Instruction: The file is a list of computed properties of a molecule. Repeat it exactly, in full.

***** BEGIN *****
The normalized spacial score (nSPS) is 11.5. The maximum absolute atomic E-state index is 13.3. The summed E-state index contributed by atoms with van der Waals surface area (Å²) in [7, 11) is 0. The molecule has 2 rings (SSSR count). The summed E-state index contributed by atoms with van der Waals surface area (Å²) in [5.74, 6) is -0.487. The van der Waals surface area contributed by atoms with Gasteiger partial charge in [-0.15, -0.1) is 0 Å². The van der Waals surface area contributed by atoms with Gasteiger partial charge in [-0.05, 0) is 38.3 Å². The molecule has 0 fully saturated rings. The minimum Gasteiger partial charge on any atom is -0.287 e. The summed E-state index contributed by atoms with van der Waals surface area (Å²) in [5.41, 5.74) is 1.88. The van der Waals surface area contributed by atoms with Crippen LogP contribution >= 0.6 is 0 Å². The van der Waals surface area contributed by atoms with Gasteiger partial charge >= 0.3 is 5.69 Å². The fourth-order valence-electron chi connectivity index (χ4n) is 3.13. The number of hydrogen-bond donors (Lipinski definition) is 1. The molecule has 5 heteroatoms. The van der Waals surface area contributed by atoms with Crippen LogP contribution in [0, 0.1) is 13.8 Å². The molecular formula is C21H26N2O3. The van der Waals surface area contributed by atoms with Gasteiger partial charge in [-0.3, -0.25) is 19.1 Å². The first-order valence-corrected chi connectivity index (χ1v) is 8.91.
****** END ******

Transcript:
The normalized spacial score (nSPS) is 11.5. The maximum absolute atomic E-state index is 13.3. The summed E-state index contributed by atoms with van der Waals surface area (Å²) in [7, 11) is 0. The molecule has 2 rings (SSSR count). The summed E-state index contributed by atoms with van der Waals surface area (Å²) in [5.74, 6) is -0.487. The van der Waals surface area contributed by atoms with Gasteiger partial charge in [-0.15, -0.1) is 0 Å². The van der Waals surface area contributed by atoms with Gasteiger partial charge in [-0.05, 0) is 38.3 Å². The molecule has 0 fully saturated rings. The minimum Gasteiger partial charge on any atom is -0.287 e. The summed E-state index contributed by atoms with van der Waals surface area (Å²) in [5.41, 5.74) is 1.88. The van der Waals surface area contributed by atoms with Crippen LogP contribution >= 0.6 is 0 Å². The van der Waals surface area contributed by atoms with Gasteiger partial charge >= 0.3 is 5.69 Å². The fourth-order valence-electron chi connectivity index (χ4n) is 3.13. The number of hydrogen-bond donors (Lipinski definition) is 1. The molecule has 5 heteroatoms. The van der Waals surface area contributed by atoms with Crippen LogP contribution in [0, 0.1) is 13.8 Å². The molecular formula is C21H26N2O3. The van der Waals surface area contributed by atoms with Gasteiger partial charge in [-0.3, -0.25) is 19.1 Å². The first-order valence-corrected chi connectivity index (χ1v) is 8.91.